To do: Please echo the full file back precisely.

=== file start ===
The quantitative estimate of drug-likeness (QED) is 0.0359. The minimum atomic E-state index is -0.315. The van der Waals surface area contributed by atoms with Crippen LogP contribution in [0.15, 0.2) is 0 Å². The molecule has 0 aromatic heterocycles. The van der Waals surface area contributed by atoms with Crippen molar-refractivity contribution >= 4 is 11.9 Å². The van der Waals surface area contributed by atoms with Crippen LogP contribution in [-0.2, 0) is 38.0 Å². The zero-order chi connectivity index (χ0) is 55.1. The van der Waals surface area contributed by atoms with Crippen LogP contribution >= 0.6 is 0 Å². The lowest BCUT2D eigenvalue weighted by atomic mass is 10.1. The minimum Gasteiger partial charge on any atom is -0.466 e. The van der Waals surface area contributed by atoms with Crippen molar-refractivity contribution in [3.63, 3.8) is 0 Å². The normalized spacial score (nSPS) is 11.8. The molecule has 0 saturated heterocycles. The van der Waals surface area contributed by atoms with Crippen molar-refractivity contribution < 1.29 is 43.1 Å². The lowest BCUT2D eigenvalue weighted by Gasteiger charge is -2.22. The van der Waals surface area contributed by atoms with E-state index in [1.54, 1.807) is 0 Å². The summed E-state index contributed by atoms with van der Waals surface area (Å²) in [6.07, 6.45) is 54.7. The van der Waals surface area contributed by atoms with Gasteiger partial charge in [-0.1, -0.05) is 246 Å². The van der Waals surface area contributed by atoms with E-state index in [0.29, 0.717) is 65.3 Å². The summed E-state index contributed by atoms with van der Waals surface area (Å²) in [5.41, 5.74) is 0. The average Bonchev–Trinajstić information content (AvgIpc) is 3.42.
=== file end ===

The quantitative estimate of drug-likeness (QED) is 0.0359. The minimum atomic E-state index is -0.315. The van der Waals surface area contributed by atoms with Crippen LogP contribution in [0.15, 0.2) is 0 Å². The molecule has 0 aromatic heterocycles. The van der Waals surface area contributed by atoms with Crippen molar-refractivity contribution >= 4 is 11.9 Å². The van der Waals surface area contributed by atoms with Crippen LogP contribution in [-0.2, 0) is 38.0 Å². The zero-order chi connectivity index (χ0) is 55.1. The van der Waals surface area contributed by atoms with Crippen LogP contribution >= 0.6 is 0 Å². The lowest BCUT2D eigenvalue weighted by atomic mass is 10.1. The minimum Gasteiger partial charge on any atom is -0.466 e. The van der Waals surface area contributed by atoms with Crippen molar-refractivity contribution in [3.63, 3.8) is 0 Å². The normalized spacial score (nSPS) is 11.8. The molecule has 0 saturated heterocycles. The van der Waals surface area contributed by atoms with Crippen molar-refractivity contribution < 1.29 is 43.1 Å². The lowest BCUT2D eigenvalue weighted by Gasteiger charge is -2.22. The van der Waals surface area contributed by atoms with E-state index in [1.54, 1.807) is 0 Å². The summed E-state index contributed by atoms with van der Waals surface area (Å²) in [6.07, 6.45) is 54.7. The van der Waals surface area contributed by atoms with Gasteiger partial charge in [-0.1, -0.05) is 246 Å². The van der Waals surface area contributed by atoms with E-state index in [0.29, 0.717) is 65.3 Å². The summed E-state index contributed by atoms with van der Waals surface area (Å²) in [5.41, 5.74) is 0. The average Bonchev–Trinajstić information content (AvgIpc) is 3.42.